People taking a class of antidepressants called selective serotonin reuptake inhibitors (SSRIs), particularly fluoxetine, were significantly less likely to die of Covid-19, according to a study.
The results add to a body of evidence indicating that SSRIs may have beneficial effects against the worst symptoms of Covid-19, although large randomised clinical trials are needed to prove this.
"We can't tell if the drugs are causing these effects, but the statistical analysis is showing significant association," said Marina Sirota, Associate Professor of pediatrics at University of California San Francisco. "There's power in the numbers." The joint UCSF-Stanford research team analysed electronic health records of 83,584 adult patients diagnosed with Covid-19 between January and September, 2020. Of those, 3,401 patients were prescribed SSRIs.
The researchers compared the outcomes of patients with Covid-19 on SSRIs to a matched set of patients with Covid-19 who were not taking them.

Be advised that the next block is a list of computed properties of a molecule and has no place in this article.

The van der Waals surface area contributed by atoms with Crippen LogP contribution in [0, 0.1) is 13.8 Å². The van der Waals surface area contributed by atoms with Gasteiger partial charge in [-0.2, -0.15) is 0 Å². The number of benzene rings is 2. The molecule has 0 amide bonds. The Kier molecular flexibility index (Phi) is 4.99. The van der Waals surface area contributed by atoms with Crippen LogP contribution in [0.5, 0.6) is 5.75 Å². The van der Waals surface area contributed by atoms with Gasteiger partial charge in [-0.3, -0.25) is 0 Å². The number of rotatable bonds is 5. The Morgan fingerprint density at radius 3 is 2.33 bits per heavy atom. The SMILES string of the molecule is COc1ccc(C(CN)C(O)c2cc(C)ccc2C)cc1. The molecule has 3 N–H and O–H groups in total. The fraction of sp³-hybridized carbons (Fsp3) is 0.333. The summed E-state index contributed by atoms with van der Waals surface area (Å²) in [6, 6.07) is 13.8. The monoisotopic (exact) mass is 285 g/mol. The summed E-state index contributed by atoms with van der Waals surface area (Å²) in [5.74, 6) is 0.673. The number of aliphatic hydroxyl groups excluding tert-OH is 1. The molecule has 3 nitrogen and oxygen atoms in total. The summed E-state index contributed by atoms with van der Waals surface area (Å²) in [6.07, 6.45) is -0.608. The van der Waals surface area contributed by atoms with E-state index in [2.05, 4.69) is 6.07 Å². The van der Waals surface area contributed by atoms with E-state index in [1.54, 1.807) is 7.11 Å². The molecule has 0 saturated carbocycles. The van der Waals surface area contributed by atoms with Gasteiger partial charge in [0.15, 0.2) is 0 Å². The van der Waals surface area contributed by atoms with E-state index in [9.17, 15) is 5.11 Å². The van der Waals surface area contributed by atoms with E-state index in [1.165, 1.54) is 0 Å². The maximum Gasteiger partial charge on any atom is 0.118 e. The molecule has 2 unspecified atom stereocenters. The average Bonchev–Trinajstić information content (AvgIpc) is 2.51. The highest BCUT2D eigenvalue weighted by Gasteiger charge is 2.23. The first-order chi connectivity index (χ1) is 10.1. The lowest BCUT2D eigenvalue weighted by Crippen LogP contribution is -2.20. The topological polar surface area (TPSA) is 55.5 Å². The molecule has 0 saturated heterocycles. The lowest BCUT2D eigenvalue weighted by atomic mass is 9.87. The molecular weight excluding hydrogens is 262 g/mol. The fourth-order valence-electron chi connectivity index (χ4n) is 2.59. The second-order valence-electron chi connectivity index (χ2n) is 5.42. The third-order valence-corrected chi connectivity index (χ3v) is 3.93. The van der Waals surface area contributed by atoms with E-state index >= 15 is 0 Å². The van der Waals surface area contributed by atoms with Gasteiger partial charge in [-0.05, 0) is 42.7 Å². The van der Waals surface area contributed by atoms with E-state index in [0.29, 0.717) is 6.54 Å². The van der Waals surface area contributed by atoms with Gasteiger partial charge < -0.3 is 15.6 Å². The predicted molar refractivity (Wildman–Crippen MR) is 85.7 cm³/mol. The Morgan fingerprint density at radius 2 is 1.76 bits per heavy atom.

The results showed that patients taking fluoxetine were 28 per cent less likely to die; those taking either fluoxetine or another SSRI called fluvoxamine were 26 per cent less likely to die; and the entire group of patients taking any kind of SSRI was 8 per cent less likely to die than the matched patient controls.
Fluoxetine is often used to treat depression, and also sometimes obsessive compulsive disorder and bulimia, and fluvoxamine is used to treat obsessive-compulsive disorders and depression. While fluvoxamine is widely available, it is not on the World Health Organisation's Essential Medicines List. Fluoxetine, on the other hand, is on this list.
Though the effects are smaller than those found in recent clinical trials of new antivirals developed by Pfizer and Merck, the researchers said more treatment options are still needed to help bring the pandemic to an end.
"The results are encouraging," said Tomiko Oskotsky, a research scientist in Sirota's lab.
"It's important to find as many options as possible for treating any condition. A particular drug or treatment may not work or be well tolerated by everyone. Data from electronic medical records allow us to quickly look into existing drugs that could be repurposed for treating Covid-19 or other conditions," Oskotsky added. IANS
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